4. Samuelsen, W. David. New York City Passenger List Manifests Index 1820 - 1824. North Salt Lake, Utah: Accelerated Indexing Systems International, 1986. Print.
    5. Paul, Sir James Balfour. An Ordinary of Arms Contained in the Public Register of All Arms and Bearings in Scotland Second Edition. Baltimore: Genealogical Publishing, 1903. Print.
    6. Adam, Frank. Clans Septs and Regiments of the Scottish Highlands 8th Edition. London: Bacon (G.W.) & Co, 1970. Print. (ISBN 10-0717945006).
    7. Burke, Sir Bernard. Genealogical and Heraldic History of the Landed Gentry Including American Families with British Ancestry 2 Volumes. London: Burke Publishing, 1939. Print.
    8. Bowman, George Ernest. The Mayflower Reader A Selection of Articales from The Mayflower Descendent. Baltimore: Genealogical Publishing. Print.
    9. Fairbairn,. Fairbain's book of Crests of the Families of Great Britain and Ireland, 4th Edition 2 volumes in one. Baltimore: Heraldic Book Company, 1968. Print.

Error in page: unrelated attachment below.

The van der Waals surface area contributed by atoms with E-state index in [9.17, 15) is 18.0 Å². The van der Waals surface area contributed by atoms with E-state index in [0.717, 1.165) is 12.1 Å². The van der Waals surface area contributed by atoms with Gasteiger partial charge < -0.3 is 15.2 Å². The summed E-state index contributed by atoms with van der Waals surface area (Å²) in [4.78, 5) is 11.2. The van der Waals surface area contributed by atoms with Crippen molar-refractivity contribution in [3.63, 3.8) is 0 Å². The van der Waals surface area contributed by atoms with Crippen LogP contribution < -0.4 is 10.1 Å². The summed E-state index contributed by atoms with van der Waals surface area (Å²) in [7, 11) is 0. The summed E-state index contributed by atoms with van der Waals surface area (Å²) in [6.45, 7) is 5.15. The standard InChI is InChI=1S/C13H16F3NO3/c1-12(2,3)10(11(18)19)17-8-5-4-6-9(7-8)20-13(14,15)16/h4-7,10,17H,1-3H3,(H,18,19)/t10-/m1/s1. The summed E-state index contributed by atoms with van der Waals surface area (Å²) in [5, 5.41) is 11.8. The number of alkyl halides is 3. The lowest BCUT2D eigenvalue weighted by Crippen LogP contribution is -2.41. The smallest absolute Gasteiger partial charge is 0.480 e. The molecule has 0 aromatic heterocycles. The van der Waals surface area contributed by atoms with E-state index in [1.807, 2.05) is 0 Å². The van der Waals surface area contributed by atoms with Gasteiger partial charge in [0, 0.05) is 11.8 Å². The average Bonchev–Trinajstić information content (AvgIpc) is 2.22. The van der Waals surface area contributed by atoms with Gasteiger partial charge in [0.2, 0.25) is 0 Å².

10. Robb H. Amanda and Andrew Chesler. Encyclopedia of American Family Names. New York: Haper Collins, 1995. Print. (ISBN 0-06-270075-8).
    11. ...

    The Blakwoold Family Crest was acquired from the Houseofnames.com archives. The Blakwoold Family Crest was drawn according to heraldic standards based on published blazons. We generally include the oldest published family crest once associated with each surname.

    This page was last modified on 28 March 2014 at 13:35.